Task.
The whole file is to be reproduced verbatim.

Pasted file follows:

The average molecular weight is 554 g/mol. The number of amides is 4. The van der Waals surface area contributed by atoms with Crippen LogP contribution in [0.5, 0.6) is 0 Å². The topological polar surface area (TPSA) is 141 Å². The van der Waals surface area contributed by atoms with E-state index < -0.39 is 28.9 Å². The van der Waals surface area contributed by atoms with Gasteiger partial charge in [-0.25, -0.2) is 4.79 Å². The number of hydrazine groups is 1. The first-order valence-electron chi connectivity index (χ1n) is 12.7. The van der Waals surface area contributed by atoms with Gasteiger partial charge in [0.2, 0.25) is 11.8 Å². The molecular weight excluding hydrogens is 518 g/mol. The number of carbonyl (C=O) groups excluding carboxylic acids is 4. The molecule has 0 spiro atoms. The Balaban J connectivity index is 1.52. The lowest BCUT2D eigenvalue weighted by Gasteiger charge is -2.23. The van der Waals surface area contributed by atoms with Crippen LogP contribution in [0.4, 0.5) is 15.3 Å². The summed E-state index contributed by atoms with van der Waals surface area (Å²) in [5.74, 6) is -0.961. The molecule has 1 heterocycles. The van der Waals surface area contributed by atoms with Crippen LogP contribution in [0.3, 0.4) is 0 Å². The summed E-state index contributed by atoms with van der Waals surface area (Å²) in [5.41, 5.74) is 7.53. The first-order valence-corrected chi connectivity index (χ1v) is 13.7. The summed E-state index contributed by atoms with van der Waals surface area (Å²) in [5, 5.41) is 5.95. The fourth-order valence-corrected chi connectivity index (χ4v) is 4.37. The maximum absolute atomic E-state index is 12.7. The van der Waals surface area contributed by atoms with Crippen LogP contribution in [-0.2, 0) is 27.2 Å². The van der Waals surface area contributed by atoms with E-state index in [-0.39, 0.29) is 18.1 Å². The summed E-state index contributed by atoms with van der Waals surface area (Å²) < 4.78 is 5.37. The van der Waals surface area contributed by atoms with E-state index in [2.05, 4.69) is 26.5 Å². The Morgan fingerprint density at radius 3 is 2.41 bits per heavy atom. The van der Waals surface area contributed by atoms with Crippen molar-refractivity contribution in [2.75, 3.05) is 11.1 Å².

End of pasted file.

The average molecular weight is 554 g/mol. The number of amides is 4. The van der Waals surface area contributed by atoms with Crippen LogP contribution in [0.5, 0.6) is 0 Å². The topological polar surface area (TPSA) is 141 Å². The van der Waals surface area contributed by atoms with E-state index < -0.39 is 28.9 Å². The van der Waals surface area contributed by atoms with Gasteiger partial charge in [-0.25, -0.2) is 4.79 Å². The number of hydrazine groups is 1. The first-order valence-electron chi connectivity index (χ1n) is 12.7. The van der Waals surface area contributed by atoms with Gasteiger partial charge in [0.2, 0.25) is 11.8 Å². The molecular weight excluding hydrogens is 518 g/mol. The number of carbonyl (C=O) groups excluding carboxylic acids is 4. The molecule has 0 spiro atoms. The Balaban J connectivity index is 1.52. The lowest BCUT2D eigenvalue weighted by Gasteiger charge is -2.23. The van der Waals surface area contributed by atoms with Crippen LogP contribution in [0.4, 0.5) is 15.3 Å². The summed E-state index contributed by atoms with van der Waals surface area (Å²) in [5.74, 6) is -0.961. The molecule has 1 heterocycles. The van der Waals surface area contributed by atoms with Crippen LogP contribution in [0.3, 0.4) is 0 Å². The summed E-state index contributed by atoms with van der Waals surface area (Å²) in [5.41, 5.74) is 7.53. The first-order valence-corrected chi connectivity index (χ1v) is 13.7. The summed E-state index contributed by atoms with van der Waals surface area (Å²) in [5, 5.41) is 5.95. The fourth-order valence-corrected chi connectivity index (χ4v) is 4.37. The maximum absolute atomic E-state index is 12.7. The van der Waals surface area contributed by atoms with Crippen LogP contribution in [-0.2, 0) is 27.2 Å². The van der Waals surface area contributed by atoms with E-state index in [-0.39, 0.29) is 18.1 Å². The summed E-state index contributed by atoms with van der Waals surface area (Å²) < 4.78 is 5.37. The van der Waals surface area contributed by atoms with E-state index in [2.05, 4.69) is 26.5 Å². The Morgan fingerprint density at radius 3 is 2.41 bits per heavy atom. The van der Waals surface area contributed by atoms with Crippen molar-refractivity contribution in [2.75, 3.05) is 11.1 Å².